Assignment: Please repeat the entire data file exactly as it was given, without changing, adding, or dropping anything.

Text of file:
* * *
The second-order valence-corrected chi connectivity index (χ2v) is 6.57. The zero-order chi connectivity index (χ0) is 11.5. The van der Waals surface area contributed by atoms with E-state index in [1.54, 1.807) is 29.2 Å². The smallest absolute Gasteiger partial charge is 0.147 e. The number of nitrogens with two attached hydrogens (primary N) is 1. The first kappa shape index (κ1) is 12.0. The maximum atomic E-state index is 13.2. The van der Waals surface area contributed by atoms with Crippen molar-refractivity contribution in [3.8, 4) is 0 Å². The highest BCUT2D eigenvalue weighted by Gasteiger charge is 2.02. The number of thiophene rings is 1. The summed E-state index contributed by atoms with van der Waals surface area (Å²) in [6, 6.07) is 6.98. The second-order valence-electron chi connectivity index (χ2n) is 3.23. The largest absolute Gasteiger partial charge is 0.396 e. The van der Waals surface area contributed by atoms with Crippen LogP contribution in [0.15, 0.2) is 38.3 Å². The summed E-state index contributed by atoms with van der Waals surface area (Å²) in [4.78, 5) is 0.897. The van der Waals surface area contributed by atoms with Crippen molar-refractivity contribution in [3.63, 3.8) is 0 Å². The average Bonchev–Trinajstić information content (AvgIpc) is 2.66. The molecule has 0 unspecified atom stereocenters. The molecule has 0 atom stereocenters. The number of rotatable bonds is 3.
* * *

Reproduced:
The second-order valence-corrected chi connectivity index (χ2v) is 6.57. The zero-order chi connectivity index (χ0) is 11.5. The van der Waals surface area contributed by atoms with E-state index in [1.54, 1.807) is 29.2 Å². The smallest absolute Gasteiger partial charge is 0.147 e. The number of nitrogens with two attached hydrogens (primary N) is 1. The first kappa shape index (κ1) is 12.0. The maximum atomic E-state index is 13.2. The van der Waals surface area contributed by atoms with Crippen molar-refractivity contribution in [3.8, 4) is 0 Å². The highest BCUT2D eigenvalue weighted by Gasteiger charge is 2.02. The number of thiophene rings is 1. The summed E-state index contributed by atoms with van der Waals surface area (Å²) in [6, 6.07) is 6.98. The second-order valence-electron chi connectivity index (χ2n) is 3.23. The largest absolute Gasteiger partial charge is 0.396 e. The van der Waals surface area contributed by atoms with Crippen LogP contribution in [0.15, 0.2) is 38.3 Å². The summed E-state index contributed by atoms with van der Waals surface area (Å²) in [4.78, 5) is 0.897. The van der Waals surface area contributed by atoms with Crippen molar-refractivity contribution in [3.63, 3.8) is 0 Å². The average Bonchev–Trinajstić information content (AvgIpc) is 2.66. The molecule has 0 unspecified atom stereocenters. The molecule has 0 atom stereocenters. The number of rotatable bonds is 3.